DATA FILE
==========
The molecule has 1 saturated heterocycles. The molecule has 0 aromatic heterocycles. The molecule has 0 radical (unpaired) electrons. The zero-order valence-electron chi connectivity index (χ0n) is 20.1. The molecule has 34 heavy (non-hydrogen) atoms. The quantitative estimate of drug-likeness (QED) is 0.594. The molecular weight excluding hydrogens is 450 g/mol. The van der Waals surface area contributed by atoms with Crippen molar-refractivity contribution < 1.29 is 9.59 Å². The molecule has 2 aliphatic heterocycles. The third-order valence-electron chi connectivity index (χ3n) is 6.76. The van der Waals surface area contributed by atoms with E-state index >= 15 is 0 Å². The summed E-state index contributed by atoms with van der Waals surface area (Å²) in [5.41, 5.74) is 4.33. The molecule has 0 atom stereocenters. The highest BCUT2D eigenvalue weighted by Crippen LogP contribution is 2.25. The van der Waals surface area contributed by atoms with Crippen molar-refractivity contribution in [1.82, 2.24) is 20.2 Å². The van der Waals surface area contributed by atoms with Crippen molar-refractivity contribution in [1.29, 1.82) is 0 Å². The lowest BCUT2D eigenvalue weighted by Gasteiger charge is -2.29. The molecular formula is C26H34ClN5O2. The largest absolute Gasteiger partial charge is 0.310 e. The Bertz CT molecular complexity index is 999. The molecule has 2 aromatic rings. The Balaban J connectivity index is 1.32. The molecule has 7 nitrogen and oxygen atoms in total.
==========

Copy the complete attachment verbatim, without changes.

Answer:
The molecule has 1 saturated heterocycles. The molecule has 0 aromatic heterocycles. The molecule has 0 radical (unpaired) electrons. The zero-order valence-electron chi connectivity index (χ0n) is 20.1. The molecule has 34 heavy (non-hydrogen) atoms. The quantitative estimate of drug-likeness (QED) is 0.594. The molecular weight excluding hydrogens is 450 g/mol. The van der Waals surface area contributed by atoms with Crippen molar-refractivity contribution < 1.29 is 9.59 Å². The molecule has 2 aliphatic heterocycles. The third-order valence-electron chi connectivity index (χ3n) is 6.76. The van der Waals surface area contributed by atoms with E-state index >= 15 is 0 Å². The summed E-state index contributed by atoms with van der Waals surface area (Å²) in [5.41, 5.74) is 4.33. The molecule has 0 atom stereocenters. The highest BCUT2D eigenvalue weighted by Crippen LogP contribution is 2.25. The van der Waals surface area contributed by atoms with Crippen molar-refractivity contribution in [1.82, 2.24) is 20.2 Å². The van der Waals surface area contributed by atoms with Crippen molar-refractivity contribution in [1.29, 1.82) is 0 Å². The lowest BCUT2D eigenvalue weighted by Gasteiger charge is -2.29. The molecular formula is C26H34ClN5O2. The largest absolute Gasteiger partial charge is 0.310 e. The Bertz CT molecular complexity index is 999. The molecule has 2 aromatic rings. The Balaban J connectivity index is 1.32. The molecule has 7 nitrogen and oxygen atoms in total.